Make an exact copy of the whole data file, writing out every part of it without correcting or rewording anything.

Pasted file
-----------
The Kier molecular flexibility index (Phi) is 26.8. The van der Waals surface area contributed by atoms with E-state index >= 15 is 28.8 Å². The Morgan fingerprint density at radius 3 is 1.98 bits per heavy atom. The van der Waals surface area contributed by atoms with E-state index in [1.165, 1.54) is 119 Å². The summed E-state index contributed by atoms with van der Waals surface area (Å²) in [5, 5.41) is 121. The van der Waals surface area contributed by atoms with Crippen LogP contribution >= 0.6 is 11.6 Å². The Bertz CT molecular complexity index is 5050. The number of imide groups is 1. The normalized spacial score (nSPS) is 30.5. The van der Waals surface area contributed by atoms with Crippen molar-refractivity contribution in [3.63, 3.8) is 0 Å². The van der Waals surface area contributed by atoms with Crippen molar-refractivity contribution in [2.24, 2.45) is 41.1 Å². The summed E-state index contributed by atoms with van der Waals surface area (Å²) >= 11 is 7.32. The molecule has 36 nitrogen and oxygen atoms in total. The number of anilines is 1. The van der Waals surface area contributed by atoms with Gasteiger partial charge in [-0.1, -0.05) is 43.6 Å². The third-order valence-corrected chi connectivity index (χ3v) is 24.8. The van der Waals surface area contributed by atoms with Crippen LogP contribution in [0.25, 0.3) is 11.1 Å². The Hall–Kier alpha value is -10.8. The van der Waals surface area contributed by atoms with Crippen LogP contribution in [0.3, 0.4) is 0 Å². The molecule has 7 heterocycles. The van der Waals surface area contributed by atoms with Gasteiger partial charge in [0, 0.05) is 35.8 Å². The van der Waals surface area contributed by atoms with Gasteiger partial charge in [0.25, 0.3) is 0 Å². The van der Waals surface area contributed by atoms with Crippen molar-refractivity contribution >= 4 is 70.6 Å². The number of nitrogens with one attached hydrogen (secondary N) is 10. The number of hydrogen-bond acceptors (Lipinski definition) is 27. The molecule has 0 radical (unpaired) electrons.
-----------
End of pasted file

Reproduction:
The Kier molecular flexibility index (Phi) is 26.8. The van der Waals surface area contributed by atoms with E-state index >= 15 is 28.8 Å². The Morgan fingerprint density at radius 3 is 1.98 bits per heavy atom. The van der Waals surface area contributed by atoms with E-state index in [1.165, 1.54) is 119 Å². The summed E-state index contributed by atoms with van der Waals surface area (Å²) in [5, 5.41) is 121. The van der Waals surface area contributed by atoms with Crippen LogP contribution >= 0.6 is 11.6 Å². The Bertz CT molecular complexity index is 5050. The number of imide groups is 1. The normalized spacial score (nSPS) is 30.5. The van der Waals surface area contributed by atoms with Crippen molar-refractivity contribution in [3.63, 3.8) is 0 Å². The van der Waals surface area contributed by atoms with Crippen molar-refractivity contribution in [2.24, 2.45) is 41.1 Å². The summed E-state index contributed by atoms with van der Waals surface area (Å²) >= 11 is 7.32. The molecule has 36 nitrogen and oxygen atoms in total. The number of anilines is 1. The van der Waals surface area contributed by atoms with Gasteiger partial charge in [-0.1, -0.05) is 43.6 Å². The third-order valence-corrected chi connectivity index (χ3v) is 24.8. The van der Waals surface area contributed by atoms with Crippen LogP contribution in [0.25, 0.3) is 11.1 Å². The Hall–Kier alpha value is -10.8. The van der Waals surface area contributed by atoms with Crippen LogP contribution in [0.3, 0.4) is 0 Å². The molecule has 7 heterocycles. The van der Waals surface area contributed by atoms with Gasteiger partial charge in [0, 0.05) is 35.8 Å². The van der Waals surface area contributed by atoms with Gasteiger partial charge in [0.25, 0.3) is 0 Å². The van der Waals surface area contributed by atoms with Crippen molar-refractivity contribution >= 4 is 70.6 Å². The number of nitrogens with one attached hydrogen (secondary N) is 10. The number of hydrogen-bond acceptors (Lipinski definition) is 27. The molecule has 0 radical (unpaired) electrons.